Information signs near Sochi.Artur Lebedev/Sputnik
A service dog in Moscow's Sheremetyevo airport.Sputnik
In the subway, at airports, railways stations, stadiums and at customs control, navigation signs are (for the most part) translated into English and, sometimes, also into Chinese.
In big cities, stops on public transport began to be announced in English, as well. This was introduced after the 2014 Sochi Olympics and the 2018 World Cup, which was held in Russia.
At the Pushkinskaya metro station.Sergei Bobylev/TASS
In major cities, key toponyms on address plates and information billboards are also written in the Latin script. Proper names are transliterated rather than translated: for instance, Kitay-gorod metro station is listed as Kitay-gorod, not literally ‘China Town’.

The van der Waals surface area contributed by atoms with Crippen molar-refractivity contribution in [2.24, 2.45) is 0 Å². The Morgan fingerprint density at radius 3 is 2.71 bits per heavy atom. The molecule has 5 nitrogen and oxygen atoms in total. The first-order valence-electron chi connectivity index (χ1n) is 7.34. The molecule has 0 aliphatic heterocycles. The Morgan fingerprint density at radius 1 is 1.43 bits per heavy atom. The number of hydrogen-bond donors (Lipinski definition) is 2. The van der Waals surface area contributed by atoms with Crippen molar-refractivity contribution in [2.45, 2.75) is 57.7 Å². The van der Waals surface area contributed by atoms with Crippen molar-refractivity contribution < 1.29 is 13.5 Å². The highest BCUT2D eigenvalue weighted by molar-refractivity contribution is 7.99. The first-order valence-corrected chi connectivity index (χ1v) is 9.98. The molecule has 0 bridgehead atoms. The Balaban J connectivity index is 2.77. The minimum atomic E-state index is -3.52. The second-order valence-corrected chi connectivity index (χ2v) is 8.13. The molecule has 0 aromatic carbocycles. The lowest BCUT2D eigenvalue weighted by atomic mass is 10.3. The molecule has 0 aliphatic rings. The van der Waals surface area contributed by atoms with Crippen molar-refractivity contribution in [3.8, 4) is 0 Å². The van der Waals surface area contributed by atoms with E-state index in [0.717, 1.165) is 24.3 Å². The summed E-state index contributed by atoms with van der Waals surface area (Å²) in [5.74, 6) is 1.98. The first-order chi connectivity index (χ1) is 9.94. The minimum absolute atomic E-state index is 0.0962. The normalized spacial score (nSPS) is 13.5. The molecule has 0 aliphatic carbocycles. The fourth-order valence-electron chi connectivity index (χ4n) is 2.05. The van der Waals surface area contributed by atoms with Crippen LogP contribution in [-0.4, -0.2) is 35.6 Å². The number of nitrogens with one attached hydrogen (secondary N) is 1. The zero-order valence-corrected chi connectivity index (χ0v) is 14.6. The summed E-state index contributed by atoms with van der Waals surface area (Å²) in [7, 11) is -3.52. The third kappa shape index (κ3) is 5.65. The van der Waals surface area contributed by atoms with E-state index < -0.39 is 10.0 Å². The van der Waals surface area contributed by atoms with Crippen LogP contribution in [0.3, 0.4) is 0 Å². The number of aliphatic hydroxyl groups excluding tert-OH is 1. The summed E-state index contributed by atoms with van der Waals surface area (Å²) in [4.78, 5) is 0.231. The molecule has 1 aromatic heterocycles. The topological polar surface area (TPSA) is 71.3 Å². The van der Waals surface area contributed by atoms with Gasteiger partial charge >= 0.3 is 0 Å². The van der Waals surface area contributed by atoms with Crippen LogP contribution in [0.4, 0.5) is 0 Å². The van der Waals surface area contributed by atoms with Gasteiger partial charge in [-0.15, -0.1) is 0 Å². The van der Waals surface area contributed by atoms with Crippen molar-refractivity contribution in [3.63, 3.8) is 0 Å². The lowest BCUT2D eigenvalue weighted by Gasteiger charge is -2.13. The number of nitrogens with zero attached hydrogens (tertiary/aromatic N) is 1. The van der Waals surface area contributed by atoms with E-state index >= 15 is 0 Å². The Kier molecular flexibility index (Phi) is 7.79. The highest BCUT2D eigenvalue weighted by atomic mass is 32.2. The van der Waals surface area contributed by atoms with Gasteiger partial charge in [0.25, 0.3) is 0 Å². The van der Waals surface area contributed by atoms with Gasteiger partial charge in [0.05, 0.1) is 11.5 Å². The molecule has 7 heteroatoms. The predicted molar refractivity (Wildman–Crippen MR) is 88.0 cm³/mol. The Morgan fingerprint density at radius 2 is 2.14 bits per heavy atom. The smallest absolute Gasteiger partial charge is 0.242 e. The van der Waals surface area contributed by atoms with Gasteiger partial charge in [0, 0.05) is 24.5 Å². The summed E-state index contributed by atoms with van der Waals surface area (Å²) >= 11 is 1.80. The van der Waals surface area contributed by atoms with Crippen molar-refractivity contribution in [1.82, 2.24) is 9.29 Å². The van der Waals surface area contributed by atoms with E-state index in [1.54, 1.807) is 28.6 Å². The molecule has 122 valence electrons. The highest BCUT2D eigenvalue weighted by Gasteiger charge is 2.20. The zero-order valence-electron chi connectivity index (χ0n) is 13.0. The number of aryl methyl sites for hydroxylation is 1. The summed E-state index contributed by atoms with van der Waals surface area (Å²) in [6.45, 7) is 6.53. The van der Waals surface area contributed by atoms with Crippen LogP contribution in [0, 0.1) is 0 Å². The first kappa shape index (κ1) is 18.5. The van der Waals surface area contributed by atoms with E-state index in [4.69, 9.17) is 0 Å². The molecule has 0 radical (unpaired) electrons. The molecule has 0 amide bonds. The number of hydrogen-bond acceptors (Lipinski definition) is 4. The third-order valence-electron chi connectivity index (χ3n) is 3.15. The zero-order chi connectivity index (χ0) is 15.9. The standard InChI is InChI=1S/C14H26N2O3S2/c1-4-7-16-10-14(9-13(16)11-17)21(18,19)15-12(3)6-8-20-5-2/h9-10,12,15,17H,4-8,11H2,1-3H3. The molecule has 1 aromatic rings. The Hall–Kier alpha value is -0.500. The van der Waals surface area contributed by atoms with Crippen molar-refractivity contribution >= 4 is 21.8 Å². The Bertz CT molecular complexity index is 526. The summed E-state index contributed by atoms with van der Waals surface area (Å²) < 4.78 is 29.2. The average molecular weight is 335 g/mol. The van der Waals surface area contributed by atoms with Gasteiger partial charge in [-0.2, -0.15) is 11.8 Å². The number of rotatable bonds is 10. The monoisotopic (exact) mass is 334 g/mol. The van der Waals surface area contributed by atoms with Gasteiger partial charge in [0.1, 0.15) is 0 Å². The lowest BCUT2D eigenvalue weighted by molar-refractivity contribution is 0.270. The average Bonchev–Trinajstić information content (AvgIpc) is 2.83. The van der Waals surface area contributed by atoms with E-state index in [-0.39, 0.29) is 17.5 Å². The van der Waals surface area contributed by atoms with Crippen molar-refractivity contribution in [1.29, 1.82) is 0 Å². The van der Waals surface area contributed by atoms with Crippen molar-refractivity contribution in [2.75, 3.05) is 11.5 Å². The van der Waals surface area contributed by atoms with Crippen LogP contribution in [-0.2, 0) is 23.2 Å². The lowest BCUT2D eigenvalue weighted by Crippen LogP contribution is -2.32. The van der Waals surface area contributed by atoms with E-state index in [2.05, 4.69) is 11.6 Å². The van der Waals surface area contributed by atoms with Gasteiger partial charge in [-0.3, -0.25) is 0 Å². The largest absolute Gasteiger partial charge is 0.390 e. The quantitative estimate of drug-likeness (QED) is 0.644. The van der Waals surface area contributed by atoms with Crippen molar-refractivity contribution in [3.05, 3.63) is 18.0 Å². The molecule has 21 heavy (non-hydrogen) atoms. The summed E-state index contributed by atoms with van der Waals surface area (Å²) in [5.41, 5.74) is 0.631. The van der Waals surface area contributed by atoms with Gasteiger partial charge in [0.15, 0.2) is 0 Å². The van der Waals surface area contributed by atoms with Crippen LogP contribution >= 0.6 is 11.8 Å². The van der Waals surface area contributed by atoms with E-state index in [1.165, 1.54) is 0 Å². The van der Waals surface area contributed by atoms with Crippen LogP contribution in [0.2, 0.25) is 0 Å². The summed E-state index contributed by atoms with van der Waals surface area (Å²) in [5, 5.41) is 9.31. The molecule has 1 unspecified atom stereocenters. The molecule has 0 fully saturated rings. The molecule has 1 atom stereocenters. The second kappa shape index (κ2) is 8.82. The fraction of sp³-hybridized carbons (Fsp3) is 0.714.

Russia-Finland border.Petr Kovalev/TASS
On highways, as one drives into borderline settlements, toponyms on road signs are written both in the Cyrillic and Latin alphabet.
A cafe in the city of Vyborg.Ekaterina Chesnokova/Sputnik
In cities and villages near the border, one may come across translations of sign plates into the language of the neighboring country: by doing so, the owners of businesses demonstrate their being client-oriented to those visiting Russia.
A shawarma kiosk in St. Petersburg.Alexei Danichev/Sputnik
The use of the Latin script is not always aimed at foreigners. It is sometimes used, or rather “mixed”, with Cyrillic, for instance, in the naming of venues or brands. And, at times, it looks… quite original!
Canteen in office center in Moscow.Russia Beyond
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